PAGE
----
After the insanity of Marrakech, our first stop is the village of Imlil. Because, when in a hot, desert country, what better a thing to do than climb a mountain without any of the appropriate equipment? Jebel Toubkal, at 4165 m (13,665 ft), is the highest mountain in North Africa, replete with snow, hail, sleet, more snow and freezing temperatures — facts we simply choose to ignore and trudge ahead in our sandals.
Getting there is a struggle by Western standards of travel, yet it seems completely ordinary to the locals around us. From the taxi stand outside Bab er-Rob, one of the 18 gates into the city of Marrakesh, we wait for a shared van to Asni. And we wait. And wait. Schedules for shared transportation are fluid, with the driver delaying departure until every available seat is full, or in the case of a shared taxi, paid for. And like the food vendors, the drivers know how to make the sales pitch.
In total, the 60 km trip to Asni takes two and a half hours: an hour and a half of waiting and honking and driving laps around the taxi lot announcing the van’s destination in a loud, staccato “AsniAsniAsniAsniAsniAsniAsni!” until every seat (and even a place beside the door that isn’t really a seat) is filled, and an hour of actually driving.
Still 20 km from our ultimate destination of Imlil, the base for mountain excursions, our transportation options in the mountain village of Asni have narrowed. As the day winds down, all the taxis appear to be heading back toward Marrakesh rather than further into the mountains.Sitting on the ground at the side of a parking lot, we wait for cars to pass that might take us to Imlil. Literally a captive audience from the second our feet hit the ground in Asni, we are prime targets for every imaginable sales pitch, but when it’s clear we wanted only to go to Imlil, they give us some space. Mainly because they keep insisting there is no more service to Imlil. Transport can be arranged, one man says, but it will be expensive. How expensive? About $25 — more than five times the price we paid for the 60 km journey from Marrakesh. We stay put.
Ten minutes pass with no traffic to Imlil. We began to wonder if the locals are giving us the straight story and we do in fact need to jump on whatever we can find that’s headed our way. A man approaches with a duffel bag and says hello — he’s American. On “vacation” from his “post” in Casablanca, he had just come from the mountains. He appeared to speak flawless Arabic. How long had he been working in Morocco? He’s been “in country” a little over a year, using the term typically employed by military types. A short, well-built American, speaking Arabic with a curious duffel bag, “on vacation” from Casablanca. There is likely more to his story than we are going to find out. With a curt nod, he gets into a van headed for Marrakesh. But before he leaves, says that the word around the taxi lot was likely correct — we should take whatever we can find to Imlil.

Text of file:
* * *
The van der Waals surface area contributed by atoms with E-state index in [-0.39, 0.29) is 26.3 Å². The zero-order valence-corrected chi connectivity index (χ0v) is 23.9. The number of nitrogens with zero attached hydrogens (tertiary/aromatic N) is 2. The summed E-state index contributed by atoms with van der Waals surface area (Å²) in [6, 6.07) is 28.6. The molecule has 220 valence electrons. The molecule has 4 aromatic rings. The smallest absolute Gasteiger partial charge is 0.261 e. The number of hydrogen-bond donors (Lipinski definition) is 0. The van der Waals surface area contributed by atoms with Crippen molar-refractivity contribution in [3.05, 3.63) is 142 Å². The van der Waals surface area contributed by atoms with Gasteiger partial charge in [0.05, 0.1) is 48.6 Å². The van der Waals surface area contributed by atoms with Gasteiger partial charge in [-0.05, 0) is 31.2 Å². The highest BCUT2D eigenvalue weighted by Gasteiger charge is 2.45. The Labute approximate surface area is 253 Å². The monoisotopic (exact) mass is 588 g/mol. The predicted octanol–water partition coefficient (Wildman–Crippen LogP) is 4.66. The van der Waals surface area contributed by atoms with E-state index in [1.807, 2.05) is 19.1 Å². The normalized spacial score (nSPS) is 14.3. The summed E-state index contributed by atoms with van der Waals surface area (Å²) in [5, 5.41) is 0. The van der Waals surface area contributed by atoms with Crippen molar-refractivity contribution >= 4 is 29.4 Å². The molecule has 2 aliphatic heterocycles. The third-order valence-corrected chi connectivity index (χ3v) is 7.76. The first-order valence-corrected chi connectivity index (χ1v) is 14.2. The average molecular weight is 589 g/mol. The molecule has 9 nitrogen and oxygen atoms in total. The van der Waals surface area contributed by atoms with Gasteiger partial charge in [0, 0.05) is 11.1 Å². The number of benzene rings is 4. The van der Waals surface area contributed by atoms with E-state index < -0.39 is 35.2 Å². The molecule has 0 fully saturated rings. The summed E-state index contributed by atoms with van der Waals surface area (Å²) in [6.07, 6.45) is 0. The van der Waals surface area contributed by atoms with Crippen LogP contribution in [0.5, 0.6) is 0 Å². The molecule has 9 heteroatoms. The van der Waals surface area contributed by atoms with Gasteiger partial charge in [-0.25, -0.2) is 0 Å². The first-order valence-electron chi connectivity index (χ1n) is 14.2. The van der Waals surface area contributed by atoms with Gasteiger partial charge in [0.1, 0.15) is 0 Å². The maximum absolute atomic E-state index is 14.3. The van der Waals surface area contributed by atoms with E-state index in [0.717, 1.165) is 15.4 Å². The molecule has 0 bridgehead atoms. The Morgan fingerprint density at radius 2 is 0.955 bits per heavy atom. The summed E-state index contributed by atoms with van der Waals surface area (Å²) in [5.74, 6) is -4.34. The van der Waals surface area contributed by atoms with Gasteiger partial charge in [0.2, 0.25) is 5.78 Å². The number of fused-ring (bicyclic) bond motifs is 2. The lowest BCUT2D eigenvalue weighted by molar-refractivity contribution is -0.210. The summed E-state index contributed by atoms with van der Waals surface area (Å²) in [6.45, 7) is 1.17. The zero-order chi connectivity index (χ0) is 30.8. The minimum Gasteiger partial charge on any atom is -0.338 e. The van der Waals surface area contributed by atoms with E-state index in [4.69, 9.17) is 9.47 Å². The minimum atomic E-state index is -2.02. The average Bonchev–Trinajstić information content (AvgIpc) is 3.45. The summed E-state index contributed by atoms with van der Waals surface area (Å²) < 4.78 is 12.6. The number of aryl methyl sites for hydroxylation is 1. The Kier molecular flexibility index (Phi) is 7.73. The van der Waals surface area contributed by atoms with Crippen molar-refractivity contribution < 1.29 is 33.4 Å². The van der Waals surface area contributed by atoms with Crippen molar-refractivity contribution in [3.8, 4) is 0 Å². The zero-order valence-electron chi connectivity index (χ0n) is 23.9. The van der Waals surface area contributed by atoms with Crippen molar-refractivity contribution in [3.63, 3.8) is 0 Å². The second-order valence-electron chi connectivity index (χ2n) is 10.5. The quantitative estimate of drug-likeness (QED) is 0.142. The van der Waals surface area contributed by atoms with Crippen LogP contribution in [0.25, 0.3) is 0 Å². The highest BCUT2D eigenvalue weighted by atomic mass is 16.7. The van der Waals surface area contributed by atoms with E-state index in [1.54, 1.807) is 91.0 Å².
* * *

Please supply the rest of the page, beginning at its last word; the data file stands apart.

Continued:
An old man in a full, black robe approaches next. His hood is up and he looks different than the other Moroccan men we’ve encountered. He can arrange a ride, he says, and for a genuinely good price. “I am Berber people,” he explains with a forward hand gesture like he was coaxing the words out. “Berber people. Desert. Not like the others.”
On it goes, with the Berber man making his pitch that he is giving us the best price, something he is certain the others will not do. Yet as we wait, the Berber price drops. $25 becomes $20, which becomes $15 which becomes $10.
We wait for the punch line: his special offer. We say we’ll figure out our options, not knowing any better but wanting to sound convincing as if we actually have a clue now. “No, no taxi,” he countered. And on it goes, with the Berber man making his pitch that he is giving us the best price, something he is certain the others will not do. Yet as we wait, the Berber price drops. $25 becomes $20, which becomes $15 which becomes $10. We take it. A half hour later, our taxi drops us at the Imlil hotel we hope it will be empty. We are in luck.
The High Atlas mountain air is crisp and cool. By the time we’re settled in our room, it is almost dark but the silhouettes of distant mountains remain tangible. A stream flows by the terrace of the hotel where we eat a tajine dinner with an American couple from Chicago, about to begin their second year of Peace Corps service in Mauritania. Stuffed, content and exhausted from our first experience with the rigors of rural Moroccan travel, we crash. Tomorrow we climb.